Thread: Improving ones ability to shoot
7/31/2006 8:42pm, #21
I can't find my notes or anything on line so I'll put it in my own words.
Also I don't have very much experience coaching handguns, mostly rifles and machineguns. In Canada the officers usually nab them because their lighter and the officers and support trades don't like carrying around big heavy rifles.
Anyhow using our old saying HABIT.
Holding. Toy want to be comfortable. IF you straining to hold your weapon steady then your muscles are going to shake and your going to miss. If your in pain your going to be thinking about that. Better to lean forward into the recoil than backwards. When your aiming you should be comfortable. Have the pistol down on a 45o angle and when your ready to shoot bring it up, shoot and then drop it back down. A lot of people prefer to "punch out" that is basically take the pistol from your chest and push it forward towards the target. Others like toraise it and lower it at arms length. Both have pros and cons which I won't mention without further refreshing.
Airway. Be able to breath I guess. I can't remember the points for this. You want to be able to breath properly. When were laying on the ground we'll bring one leg up higher which raises our chest off the ground letting us get more air.
Breathing. Want to be able to breath (obviously heh). Some people have different techniques. Taking a deep breath, let it out, take another deep breath, let it out, take a deep breath and then exhale half way (or 3/4ths), hold it and fire. Once you shoot repeat the process. I don't practice what I preach. I just hold my breath and then fire as fast as I can. Thats a bad practice because the longer you hold your breath the less oxygen you get to your muscles and the more you start to shake and fatigue.
Instinctive positioning. You want the weapon to point naturally towards the target. When we use rifles I get guys to point the pointing (trigger) finger on their foward hand towards where they want to shoot. Since you were a kid you've played guns and pointed at peoiple with your finger out, this will help a lot. When your finger isn't on the pistol trigger have it running along the trigger guard towards the front of the barrel. When you raise your pistol towards the target you shouldnt have to fight with your body to aim correctly (just like holding). When you breath you should actually notice the sights moving OFF of the target so as your breathing the pistol will go up and down slightly. This is where breathing comes in, as you hold your breath your target should be inline with your sights.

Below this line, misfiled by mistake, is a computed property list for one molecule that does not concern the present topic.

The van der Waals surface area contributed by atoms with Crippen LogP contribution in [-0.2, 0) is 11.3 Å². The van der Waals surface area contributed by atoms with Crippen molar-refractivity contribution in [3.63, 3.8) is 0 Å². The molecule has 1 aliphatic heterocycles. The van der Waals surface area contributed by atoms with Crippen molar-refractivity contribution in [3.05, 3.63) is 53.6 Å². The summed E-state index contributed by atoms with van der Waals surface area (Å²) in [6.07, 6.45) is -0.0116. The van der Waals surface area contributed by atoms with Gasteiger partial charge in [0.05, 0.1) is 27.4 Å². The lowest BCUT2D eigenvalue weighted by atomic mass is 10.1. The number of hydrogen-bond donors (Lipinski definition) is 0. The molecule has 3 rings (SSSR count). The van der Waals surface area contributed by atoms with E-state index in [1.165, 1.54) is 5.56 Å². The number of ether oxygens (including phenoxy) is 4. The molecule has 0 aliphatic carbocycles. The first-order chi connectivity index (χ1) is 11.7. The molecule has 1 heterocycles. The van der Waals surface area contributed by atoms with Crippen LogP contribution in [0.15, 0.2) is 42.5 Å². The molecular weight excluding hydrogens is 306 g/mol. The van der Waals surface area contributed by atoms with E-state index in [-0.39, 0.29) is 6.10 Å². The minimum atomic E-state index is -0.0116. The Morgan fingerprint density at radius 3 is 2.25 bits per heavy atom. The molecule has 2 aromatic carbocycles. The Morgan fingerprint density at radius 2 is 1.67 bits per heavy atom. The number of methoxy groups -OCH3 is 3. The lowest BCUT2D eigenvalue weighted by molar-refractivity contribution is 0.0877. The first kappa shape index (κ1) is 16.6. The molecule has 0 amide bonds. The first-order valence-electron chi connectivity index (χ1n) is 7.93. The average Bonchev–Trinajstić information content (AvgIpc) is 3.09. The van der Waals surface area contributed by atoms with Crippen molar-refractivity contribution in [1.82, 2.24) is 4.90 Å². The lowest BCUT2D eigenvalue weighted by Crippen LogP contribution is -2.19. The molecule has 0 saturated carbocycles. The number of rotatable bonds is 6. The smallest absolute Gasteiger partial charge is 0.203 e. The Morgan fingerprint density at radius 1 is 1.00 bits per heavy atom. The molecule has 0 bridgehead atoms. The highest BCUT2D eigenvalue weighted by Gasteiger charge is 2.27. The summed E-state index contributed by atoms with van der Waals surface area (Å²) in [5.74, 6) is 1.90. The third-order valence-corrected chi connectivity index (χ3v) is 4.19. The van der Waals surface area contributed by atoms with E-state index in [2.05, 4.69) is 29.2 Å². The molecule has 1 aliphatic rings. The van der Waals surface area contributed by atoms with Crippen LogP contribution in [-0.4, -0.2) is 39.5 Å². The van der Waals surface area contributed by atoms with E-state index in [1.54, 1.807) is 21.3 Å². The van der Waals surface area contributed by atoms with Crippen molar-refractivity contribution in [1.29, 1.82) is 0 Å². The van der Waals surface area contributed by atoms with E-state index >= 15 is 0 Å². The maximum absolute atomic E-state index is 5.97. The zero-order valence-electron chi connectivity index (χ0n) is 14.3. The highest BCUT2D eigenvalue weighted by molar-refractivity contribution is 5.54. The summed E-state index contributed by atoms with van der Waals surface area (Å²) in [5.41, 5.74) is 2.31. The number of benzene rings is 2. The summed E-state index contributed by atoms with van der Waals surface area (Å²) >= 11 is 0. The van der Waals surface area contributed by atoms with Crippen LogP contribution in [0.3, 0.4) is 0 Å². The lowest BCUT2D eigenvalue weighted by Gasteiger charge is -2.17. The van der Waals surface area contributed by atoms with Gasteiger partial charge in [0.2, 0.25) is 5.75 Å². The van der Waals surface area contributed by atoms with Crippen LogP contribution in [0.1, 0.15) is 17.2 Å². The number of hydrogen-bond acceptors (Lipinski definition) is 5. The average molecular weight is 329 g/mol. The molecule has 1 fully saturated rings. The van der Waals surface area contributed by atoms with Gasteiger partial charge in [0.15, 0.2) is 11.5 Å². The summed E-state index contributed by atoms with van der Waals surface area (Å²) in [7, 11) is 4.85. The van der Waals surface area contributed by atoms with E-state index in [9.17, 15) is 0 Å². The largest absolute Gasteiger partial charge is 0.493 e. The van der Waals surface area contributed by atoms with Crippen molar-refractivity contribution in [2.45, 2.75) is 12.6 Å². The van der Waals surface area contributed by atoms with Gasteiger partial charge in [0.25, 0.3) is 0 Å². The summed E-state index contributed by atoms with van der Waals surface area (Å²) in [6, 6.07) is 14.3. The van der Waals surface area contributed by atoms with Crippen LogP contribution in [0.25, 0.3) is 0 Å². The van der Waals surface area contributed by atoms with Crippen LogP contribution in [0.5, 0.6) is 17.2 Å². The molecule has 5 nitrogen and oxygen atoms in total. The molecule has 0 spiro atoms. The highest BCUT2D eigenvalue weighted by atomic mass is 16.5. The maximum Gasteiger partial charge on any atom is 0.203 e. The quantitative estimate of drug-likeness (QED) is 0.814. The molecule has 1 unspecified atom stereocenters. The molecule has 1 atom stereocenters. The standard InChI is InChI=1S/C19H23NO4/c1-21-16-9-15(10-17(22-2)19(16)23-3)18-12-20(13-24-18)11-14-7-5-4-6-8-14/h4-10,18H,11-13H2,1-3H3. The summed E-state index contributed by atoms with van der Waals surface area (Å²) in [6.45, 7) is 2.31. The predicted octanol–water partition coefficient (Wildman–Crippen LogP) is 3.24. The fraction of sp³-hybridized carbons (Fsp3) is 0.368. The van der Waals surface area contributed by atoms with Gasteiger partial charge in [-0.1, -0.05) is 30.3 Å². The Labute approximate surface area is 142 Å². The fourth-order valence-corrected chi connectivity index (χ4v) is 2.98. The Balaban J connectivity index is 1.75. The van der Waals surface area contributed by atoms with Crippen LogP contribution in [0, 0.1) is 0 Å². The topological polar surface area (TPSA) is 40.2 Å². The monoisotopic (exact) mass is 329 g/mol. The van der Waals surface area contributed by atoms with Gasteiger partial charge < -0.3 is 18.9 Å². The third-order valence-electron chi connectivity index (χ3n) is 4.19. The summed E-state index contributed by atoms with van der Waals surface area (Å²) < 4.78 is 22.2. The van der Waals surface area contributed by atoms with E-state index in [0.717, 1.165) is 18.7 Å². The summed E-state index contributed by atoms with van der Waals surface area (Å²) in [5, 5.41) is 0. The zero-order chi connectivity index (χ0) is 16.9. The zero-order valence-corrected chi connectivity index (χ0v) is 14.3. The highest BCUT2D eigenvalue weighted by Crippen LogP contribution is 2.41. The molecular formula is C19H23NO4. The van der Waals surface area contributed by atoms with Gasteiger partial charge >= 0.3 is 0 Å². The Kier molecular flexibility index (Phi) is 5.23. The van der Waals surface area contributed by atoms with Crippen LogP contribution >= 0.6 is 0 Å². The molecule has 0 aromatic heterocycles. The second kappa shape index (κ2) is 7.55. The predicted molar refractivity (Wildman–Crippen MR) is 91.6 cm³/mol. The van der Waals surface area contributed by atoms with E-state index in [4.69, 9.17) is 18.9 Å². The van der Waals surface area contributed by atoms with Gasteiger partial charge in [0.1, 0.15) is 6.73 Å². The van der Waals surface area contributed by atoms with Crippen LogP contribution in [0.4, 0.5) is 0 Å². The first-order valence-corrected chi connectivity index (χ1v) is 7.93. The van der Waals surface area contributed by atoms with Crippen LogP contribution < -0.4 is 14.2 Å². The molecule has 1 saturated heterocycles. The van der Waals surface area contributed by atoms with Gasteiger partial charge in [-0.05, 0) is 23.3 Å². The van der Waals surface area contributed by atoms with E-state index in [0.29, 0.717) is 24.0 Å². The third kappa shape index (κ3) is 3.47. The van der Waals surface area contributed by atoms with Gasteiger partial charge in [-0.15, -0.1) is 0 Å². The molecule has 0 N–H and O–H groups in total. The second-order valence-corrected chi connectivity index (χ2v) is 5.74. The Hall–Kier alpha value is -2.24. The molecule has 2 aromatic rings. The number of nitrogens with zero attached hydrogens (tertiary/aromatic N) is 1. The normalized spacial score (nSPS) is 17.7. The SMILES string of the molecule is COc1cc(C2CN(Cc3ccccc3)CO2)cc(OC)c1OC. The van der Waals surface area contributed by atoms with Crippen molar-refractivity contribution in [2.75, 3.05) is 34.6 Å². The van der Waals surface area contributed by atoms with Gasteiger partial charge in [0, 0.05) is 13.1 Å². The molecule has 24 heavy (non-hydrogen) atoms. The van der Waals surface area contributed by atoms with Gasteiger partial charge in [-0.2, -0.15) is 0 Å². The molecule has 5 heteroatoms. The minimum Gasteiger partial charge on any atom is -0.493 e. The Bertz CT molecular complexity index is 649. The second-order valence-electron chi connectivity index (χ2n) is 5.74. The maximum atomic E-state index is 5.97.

Trigger control. If you jerk your trigger your going to miss because it pulls your gun off alignment. Don't use the tip of your finger use the next part. Slowly squeeze the trigger until it fires. Some people say it should come as a surprise. I don't do it myself because I like knowing exactly when I shoot (because of how I fire) but I know the surprise method DOES work with a lot of shooters) Once you fire don't release the trigger right away. Continue to squeeze it for 2 or 3 seconds. Then release it and listen for the click. Once you shoot a little more you will fin that triggers actually have slack you can take up. You squeeze a little and it doesnt shoot. The more you squeeze the more the trigger depresses until a shot is fired. With experience you will be able to take up this slack which makes firing exactly when you want to a lot easier.